Hannah's House regularly receives phone calls from parents who have questions about the rules, guidelines, laws and expectations of progessional providers of supervised visitation:
1 How close should the supervisor be on outside visits, like a park?
2 Do supervisors have to have special insurance to transport a child in their personal vehicle?
3 Is the supervisor responsible to stop inappropriate video games, or movies, or other screen content?
4 What kind of cellphone use is appropriate for a Supervisor during a supervised visitation?
5 Are supervisors allowed to make recommendations to custody evaluators or to judges?
Here are some of the basic guidelines we offer to our staff on addressing these common issues that occur during supervised visitation:
- Stay close to the child/ren throughout the visit - the standard is 100% eye-shot and earshot
- Scan frequently visually for all parties to your visit to ensure safety and security - if a parent is not close enough to a young child walking along a street or across a street to ensure safety the supervisor must intervene with the parent
- NO parent/child interaction is allowed to be out of 100% eye-shot and earshot of the Supervisor - it is the supervisor's responsibility to ensure that nothing is missed
- NO cell phone use by clients during visits except in an emergency and it must be pre-approved with the Supervisor - this includes the children and the grown-up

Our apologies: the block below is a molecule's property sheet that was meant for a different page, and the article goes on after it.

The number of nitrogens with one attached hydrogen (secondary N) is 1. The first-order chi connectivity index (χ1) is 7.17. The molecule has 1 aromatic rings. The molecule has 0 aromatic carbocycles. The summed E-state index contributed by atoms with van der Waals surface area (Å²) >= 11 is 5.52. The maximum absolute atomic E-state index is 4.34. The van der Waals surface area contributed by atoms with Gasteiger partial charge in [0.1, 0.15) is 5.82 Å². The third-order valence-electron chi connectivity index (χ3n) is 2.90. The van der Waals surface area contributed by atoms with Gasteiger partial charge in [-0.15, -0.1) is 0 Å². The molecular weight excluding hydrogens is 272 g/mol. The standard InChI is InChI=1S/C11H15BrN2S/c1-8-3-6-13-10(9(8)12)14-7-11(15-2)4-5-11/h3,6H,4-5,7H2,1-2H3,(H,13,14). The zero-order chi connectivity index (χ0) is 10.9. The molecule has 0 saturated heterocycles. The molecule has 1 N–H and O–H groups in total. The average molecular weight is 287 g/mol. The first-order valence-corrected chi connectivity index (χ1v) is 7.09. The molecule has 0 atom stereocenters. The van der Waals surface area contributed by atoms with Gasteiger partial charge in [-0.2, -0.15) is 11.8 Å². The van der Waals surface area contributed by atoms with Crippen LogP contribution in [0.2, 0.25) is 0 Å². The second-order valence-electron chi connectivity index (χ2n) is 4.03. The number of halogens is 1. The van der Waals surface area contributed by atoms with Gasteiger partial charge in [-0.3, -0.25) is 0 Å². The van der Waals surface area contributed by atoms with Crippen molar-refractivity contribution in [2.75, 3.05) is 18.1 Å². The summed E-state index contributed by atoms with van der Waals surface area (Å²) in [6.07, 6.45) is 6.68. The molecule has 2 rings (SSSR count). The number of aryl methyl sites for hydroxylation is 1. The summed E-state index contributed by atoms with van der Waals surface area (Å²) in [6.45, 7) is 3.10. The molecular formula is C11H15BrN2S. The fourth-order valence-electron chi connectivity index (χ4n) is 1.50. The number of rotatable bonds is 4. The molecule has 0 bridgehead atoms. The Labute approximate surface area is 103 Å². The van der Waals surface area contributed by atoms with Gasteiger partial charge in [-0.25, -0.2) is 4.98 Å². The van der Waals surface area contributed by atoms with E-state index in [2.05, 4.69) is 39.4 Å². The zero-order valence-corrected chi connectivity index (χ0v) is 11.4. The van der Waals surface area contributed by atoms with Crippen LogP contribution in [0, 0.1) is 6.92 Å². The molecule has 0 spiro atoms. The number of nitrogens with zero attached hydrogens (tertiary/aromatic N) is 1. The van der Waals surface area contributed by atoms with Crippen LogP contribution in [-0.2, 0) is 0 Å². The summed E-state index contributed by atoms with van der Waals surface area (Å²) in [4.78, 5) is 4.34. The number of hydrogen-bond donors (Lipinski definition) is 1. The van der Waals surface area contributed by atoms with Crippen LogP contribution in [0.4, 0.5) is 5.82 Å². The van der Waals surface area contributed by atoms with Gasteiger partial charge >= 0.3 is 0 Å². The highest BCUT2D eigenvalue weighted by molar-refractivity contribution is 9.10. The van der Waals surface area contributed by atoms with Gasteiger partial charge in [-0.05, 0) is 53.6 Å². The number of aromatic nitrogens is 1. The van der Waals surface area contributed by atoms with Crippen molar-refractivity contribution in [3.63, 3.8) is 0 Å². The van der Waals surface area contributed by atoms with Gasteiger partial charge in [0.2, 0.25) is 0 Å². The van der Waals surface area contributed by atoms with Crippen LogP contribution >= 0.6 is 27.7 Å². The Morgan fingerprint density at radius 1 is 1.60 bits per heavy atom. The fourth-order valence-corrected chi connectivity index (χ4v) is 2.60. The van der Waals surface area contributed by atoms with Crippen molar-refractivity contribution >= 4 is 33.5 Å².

- ANY use of a screen of any kind that is going to be shown to a child must be within full site of the Supervisor at all times - pictures/videos from the past can only be shown with pre-approval by the supervisor and the other parent
- If you are too far away to hear an adult on your visit speak in a low voice (or a whisper) then you are too far away - there is never an excuse for missing what is said during a visit
It is important to know that many supervisors use their cell phones or small tablets for documentation purposes while providing services, especially when offsite. Some Clients tend to think sometimes that Supervisors are playing on their phones or texting when in reality they are documenting or communicating with other staff regarding breaks, or questions on how to handle a situation at that particular time.
As a consumer, you should inform yourself about the laws (Family Code 3200.5) and rules (Administrative Rules of Court 5.20) that your supervisor is required to follow. If you believe that your supervisor has behaved unprofessionally; unethically; or conducted him or herself in a biased manner or engaged in a conflict of interest on your case you may file a formal complaint with Michael Roddy, the San Diego Superior Court Administrator. email@example.com.